THE EDITED PRESS RELEASE: “I have spent so many years working in other mediums — film, theater, fiction — and working in the art world, that I wanted to return to my roots, where I feel most at home being creative,” said Aaron Louis of The Clamor. “That’s music” — in the form of his band’s eponymous full-length release, an album that recalls the freewheeling, genre-busting sound of Joe Strummer’s post-Clash work with The Mescaleros.
“The album is not me trying to recreate that atmosphere but a place to begin where I left off,” continues Louis. “Even if that just means having fun — like not being too precious, finding ways to be vulnerable, and embracing the collision of styles, all of which I hope you feel in this album. I like this moment in my life and feel like this album was a way to create a sort of sonic snapshot of what I’ve been thinking about and what’s important to me. And thinking of how fast it goes. Like in Cardiac Soundtrack — I wondered what it was that the great Joe Strummer might have been listening to when he had his heart attack. U-Roy? The Jay Tees? What will I go out listening to? And what music can I leave behind?”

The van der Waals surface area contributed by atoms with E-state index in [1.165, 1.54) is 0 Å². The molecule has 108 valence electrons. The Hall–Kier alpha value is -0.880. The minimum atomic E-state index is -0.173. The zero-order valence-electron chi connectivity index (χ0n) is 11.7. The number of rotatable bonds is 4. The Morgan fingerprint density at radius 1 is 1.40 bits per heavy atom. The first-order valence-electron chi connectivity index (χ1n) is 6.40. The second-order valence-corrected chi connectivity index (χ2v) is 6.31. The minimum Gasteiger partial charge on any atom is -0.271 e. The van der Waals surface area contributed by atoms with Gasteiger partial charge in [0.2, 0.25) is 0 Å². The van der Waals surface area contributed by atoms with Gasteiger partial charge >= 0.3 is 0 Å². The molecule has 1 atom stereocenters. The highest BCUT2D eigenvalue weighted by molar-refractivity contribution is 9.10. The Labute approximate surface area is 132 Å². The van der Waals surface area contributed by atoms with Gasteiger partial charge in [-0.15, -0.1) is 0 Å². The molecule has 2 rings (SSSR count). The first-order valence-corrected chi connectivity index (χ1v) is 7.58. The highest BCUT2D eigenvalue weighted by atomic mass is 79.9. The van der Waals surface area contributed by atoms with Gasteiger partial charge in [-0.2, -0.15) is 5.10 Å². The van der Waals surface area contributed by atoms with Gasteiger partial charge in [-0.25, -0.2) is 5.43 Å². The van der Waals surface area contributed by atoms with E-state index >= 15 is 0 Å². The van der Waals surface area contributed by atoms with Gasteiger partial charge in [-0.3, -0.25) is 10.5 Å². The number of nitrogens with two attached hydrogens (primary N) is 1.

The first questions are anyone’s guess. But the latter can be answered (at least partly) by this adventurous, shape-shifting set of eight songs that embrace everyting from swaggering guitar-rock and twitchy post-punk to soulful ska and rugged, rude-boy reggae-rock. It’s a sound as varied as the crew that recorded it.
“I wrote all the music and brought the song demos to the producer, Omer Leibovitz, and he assembled a group of killer Brooklyn musicians (himself included), to get the full band sound that I wanted,” Louis explains. “Then he brought along the excellent engineer at Studio G, Jeff Berner, and with Alan Douches mastering, I felt I couldn’t be in better hands. The album artwork was done by one of my favorite illustrators, Roxanna Bikadoroff. I first discovered her artwork on the cover of my favorite Flannery O’Connor books and I actually cold-called her and coaxed her out of applied-art retirement with punk rock.”
In his other life, Louis is currently the director of AV at The Museum of Modern Art, a freelance producer, and a board member at 3-Legged Dog Media + Theater Group, Ideas Beyond Borders and This is 42. His producer credits include the recent documentary Islam And The Future Of Tolerance, featuring Sam Harris. He is also the author of a number of books, including the 2003 novel Things That Hang From Trees and the 2006 Aviles Street Productions screenplay adaptation. Aaron began his career as a musician, and after several years as the principal singer-songwriter for the 11-piece acoustic punk band, Dandelion Wine, he went on to release a solo album called If So in 2000. He has also served as the in-house booking agent for mulitple music venues, producing over 1000 shows with regional and national bands, and the owner of Galaxie 500, a live music venue and performance space in northern Florida. He currently lives in Brooklyn.”